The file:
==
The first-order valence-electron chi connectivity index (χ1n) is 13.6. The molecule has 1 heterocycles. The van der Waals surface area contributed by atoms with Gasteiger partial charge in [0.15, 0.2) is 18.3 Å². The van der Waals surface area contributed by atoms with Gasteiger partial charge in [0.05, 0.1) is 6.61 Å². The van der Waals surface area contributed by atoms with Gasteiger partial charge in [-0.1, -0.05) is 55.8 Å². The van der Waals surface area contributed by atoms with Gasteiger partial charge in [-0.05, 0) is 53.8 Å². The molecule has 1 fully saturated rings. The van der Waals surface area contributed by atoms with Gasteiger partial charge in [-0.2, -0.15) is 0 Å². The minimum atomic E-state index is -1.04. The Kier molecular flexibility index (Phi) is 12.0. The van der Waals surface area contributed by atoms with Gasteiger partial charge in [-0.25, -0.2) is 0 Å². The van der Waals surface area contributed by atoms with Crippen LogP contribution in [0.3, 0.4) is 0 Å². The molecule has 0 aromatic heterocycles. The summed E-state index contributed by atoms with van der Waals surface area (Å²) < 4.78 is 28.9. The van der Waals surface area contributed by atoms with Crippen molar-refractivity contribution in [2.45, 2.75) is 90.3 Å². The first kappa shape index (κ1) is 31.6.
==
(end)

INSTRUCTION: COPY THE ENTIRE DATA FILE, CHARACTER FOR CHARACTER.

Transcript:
The first-order valence-electron chi connectivity index (χ1n) is 13.6. The molecule has 1 heterocycles. The van der Waals surface area contributed by atoms with Gasteiger partial charge in [0.15, 0.2) is 18.3 Å². The van der Waals surface area contributed by atoms with Gasteiger partial charge in [0.05, 0.1) is 6.61 Å². The van der Waals surface area contributed by atoms with Gasteiger partial charge in [-0.1, -0.05) is 55.8 Å². The van der Waals surface area contributed by atoms with Gasteiger partial charge in [-0.05, 0) is 53.8 Å². The molecule has 1 fully saturated rings. The van der Waals surface area contributed by atoms with Gasteiger partial charge in [-0.2, -0.15) is 0 Å². The minimum atomic E-state index is -1.04. The Kier molecular flexibility index (Phi) is 12.0. The van der Waals surface area contributed by atoms with Gasteiger partial charge in [-0.25, -0.2) is 0 Å². The van der Waals surface area contributed by atoms with Crippen LogP contribution in [0.3, 0.4) is 0 Å². The molecule has 0 aromatic heterocycles. The summed E-state index contributed by atoms with van der Waals surface area (Å²) < 4.78 is 28.9. The van der Waals surface area contributed by atoms with Crippen molar-refractivity contribution in [2.45, 2.75) is 90.3 Å². The first kappa shape index (κ1) is 31.6.